You know my name by Sam M. '07
I should think of a clever title, but the song has been in my head for days.
DID YOU KNOW? Blake Ross, who is kind of the inventor of Firefox, is 21 years old.
Well, it’s been a while. According to MT I started writing this entry one week ago today.
A lot has been up. I designed a microfabricated fuel cell that could be used to power a cell phone. We filled Ruth’s room with one thousand inflated balloons. My flight back to Harrisburg was delayed for three hours. Sam’s Mom has a broken refrigerator. My hard drive crashed. I’m a Mac user now. I need to find a way to acquire some score-writing software within the next three days. I took TBP members to Casino Royale (awesome!) and Body Worlds 2 (barf!). I dropped 6.003. I ate a lot of stuffing today.
But most importantly, like two weeks ago Justin Kim wrote:
I did this program for a class I’m taking called Non-linear dynamics which deals a lot with chaos/fractal patterns and showing them through code – vb + java. Are there similar programs at MIT that one could take?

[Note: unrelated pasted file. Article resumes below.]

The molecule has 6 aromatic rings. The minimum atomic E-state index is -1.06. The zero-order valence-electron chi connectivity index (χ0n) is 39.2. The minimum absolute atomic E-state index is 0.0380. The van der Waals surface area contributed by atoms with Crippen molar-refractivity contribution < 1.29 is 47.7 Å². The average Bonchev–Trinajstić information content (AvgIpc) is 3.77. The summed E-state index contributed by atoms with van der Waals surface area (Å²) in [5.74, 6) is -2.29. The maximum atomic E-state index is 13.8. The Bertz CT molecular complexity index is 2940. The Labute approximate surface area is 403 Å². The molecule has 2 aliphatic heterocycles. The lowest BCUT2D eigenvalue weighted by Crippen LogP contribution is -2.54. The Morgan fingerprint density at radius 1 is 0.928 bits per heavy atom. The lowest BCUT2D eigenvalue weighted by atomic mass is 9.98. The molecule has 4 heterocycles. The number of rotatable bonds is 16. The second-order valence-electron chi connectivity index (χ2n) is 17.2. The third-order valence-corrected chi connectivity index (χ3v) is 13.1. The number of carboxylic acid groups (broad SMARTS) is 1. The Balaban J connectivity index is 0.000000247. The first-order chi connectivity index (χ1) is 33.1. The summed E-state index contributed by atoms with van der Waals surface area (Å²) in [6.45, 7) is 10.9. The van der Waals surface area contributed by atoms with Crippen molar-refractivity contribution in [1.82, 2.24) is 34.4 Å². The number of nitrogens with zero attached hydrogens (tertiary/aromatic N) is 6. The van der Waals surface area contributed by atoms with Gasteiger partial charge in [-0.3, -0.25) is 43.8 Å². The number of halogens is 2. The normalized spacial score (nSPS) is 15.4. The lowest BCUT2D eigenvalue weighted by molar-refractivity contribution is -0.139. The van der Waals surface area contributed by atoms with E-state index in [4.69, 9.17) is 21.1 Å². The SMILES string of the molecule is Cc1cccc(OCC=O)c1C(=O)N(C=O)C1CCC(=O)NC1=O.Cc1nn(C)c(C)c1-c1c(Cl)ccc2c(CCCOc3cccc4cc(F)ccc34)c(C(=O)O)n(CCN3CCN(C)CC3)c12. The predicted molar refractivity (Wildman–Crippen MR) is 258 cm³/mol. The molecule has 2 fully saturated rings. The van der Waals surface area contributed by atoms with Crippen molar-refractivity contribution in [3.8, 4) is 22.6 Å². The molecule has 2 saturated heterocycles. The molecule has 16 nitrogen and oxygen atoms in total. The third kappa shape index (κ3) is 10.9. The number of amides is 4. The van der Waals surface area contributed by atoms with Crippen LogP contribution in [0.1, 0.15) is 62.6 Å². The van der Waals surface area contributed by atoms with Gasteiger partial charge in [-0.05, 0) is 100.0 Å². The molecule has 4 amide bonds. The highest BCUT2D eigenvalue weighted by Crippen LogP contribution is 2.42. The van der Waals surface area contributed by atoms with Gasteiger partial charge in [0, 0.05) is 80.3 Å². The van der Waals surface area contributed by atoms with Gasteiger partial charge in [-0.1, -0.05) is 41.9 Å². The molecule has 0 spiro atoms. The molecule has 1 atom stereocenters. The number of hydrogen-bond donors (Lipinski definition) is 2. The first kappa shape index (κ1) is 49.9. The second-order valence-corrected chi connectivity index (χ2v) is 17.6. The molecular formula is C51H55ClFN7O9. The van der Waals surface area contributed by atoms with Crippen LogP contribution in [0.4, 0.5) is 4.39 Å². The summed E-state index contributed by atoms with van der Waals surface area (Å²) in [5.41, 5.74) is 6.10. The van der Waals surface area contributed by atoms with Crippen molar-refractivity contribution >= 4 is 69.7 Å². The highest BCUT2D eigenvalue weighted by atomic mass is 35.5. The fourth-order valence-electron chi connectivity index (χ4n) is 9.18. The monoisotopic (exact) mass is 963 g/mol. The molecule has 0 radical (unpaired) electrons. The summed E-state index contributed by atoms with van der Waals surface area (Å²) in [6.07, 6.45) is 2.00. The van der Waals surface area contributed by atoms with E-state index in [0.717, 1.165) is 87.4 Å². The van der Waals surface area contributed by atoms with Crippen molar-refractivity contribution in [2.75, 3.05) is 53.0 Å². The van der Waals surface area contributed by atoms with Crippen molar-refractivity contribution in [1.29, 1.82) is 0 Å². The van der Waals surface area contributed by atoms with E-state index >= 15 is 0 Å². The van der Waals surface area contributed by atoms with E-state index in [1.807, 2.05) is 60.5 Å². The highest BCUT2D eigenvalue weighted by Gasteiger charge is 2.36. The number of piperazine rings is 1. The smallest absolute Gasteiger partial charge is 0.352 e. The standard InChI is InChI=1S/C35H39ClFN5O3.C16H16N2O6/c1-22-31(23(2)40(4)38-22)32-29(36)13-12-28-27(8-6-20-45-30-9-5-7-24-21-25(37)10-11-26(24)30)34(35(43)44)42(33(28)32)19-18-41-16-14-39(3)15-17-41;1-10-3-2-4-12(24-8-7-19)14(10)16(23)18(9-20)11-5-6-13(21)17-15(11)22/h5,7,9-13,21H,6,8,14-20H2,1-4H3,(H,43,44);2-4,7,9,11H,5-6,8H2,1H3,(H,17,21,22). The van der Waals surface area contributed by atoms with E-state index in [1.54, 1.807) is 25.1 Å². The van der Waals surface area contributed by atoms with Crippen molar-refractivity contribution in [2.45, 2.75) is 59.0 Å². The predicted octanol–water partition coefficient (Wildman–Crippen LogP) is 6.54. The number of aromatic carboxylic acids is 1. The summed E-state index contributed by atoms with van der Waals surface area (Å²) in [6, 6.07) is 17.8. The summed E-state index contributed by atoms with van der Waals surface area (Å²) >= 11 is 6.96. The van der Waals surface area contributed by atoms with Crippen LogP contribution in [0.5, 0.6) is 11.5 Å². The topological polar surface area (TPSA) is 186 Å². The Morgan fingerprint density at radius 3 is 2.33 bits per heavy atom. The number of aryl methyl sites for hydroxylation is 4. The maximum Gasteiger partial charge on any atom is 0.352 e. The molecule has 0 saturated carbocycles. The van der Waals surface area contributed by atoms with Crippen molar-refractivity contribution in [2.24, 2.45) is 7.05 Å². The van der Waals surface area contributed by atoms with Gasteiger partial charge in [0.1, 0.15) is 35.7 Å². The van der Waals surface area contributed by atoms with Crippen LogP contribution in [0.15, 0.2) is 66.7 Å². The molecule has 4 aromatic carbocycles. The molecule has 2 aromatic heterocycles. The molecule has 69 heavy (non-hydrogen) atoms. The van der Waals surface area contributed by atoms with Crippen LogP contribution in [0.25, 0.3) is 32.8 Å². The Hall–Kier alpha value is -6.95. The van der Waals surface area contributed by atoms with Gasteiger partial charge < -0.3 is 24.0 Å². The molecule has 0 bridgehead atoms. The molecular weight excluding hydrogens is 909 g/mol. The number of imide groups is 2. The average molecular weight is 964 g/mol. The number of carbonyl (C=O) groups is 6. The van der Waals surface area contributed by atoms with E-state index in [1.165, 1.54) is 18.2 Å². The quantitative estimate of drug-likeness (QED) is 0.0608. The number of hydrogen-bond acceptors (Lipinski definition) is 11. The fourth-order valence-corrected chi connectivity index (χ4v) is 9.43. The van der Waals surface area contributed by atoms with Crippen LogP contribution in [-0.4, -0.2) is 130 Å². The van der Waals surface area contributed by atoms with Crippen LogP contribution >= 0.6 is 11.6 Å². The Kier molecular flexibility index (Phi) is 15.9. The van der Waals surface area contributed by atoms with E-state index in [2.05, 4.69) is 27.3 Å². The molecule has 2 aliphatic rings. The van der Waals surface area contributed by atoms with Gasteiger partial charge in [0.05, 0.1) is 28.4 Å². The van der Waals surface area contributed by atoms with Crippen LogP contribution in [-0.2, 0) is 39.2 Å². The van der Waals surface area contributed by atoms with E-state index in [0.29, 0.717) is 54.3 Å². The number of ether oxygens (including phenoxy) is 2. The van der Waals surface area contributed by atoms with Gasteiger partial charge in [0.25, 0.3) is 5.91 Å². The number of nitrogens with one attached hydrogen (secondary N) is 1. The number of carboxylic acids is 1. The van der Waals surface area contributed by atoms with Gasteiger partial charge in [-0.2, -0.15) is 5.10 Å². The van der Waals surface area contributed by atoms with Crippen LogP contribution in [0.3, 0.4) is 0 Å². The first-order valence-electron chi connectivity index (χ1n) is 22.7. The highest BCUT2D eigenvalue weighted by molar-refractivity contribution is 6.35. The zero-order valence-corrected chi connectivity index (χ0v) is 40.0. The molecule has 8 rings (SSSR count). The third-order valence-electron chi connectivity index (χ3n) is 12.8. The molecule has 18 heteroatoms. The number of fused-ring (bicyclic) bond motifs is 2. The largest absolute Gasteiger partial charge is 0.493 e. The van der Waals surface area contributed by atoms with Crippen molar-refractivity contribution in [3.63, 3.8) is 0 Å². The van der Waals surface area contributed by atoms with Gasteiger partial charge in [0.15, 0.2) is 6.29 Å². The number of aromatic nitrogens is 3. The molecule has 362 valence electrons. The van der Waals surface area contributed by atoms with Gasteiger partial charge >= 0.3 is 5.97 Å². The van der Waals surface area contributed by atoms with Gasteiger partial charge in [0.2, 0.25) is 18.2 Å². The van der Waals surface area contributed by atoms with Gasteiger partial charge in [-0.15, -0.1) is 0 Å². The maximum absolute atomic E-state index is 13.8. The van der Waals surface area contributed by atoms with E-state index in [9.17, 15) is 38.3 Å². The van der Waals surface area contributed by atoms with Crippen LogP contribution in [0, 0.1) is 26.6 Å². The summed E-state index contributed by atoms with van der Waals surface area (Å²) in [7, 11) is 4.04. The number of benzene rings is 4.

Well Justin, looking at the course catalog (updated for fall 2007! pfffft!), we offer at least math 10 classes in nonlinear dynamics, not counting other ones that might be in other courses (fluid mechanics or string theory, for example). Two of these classes, 18.353J Nonlinear Dynamics: Chaos and 18.354J Nonlinear Dynamics: Continuum Systems even have the words “Nonlinear Dynamics” in the title! These are undergrad classes and you’ll most likely have the prereqs for them by your first term sophomore year. A lot of the other nonlinear dynamics courses are grad classes, but it’s perfectly fine for undergrads to take grad classes. Hey, Mollie did it! In fact, the line between grad and undergrad classes is particularly blurred in the math department, where you often don’t need tons of background and experience to take a class. As long as you can hang with the problem sets, you’re alright.
I feel 12% better about myself having answered that question. So more updates about my life in general and MIT life in general a bit later this long, wonderful weekend.
I wish I could more be like Blake Ross.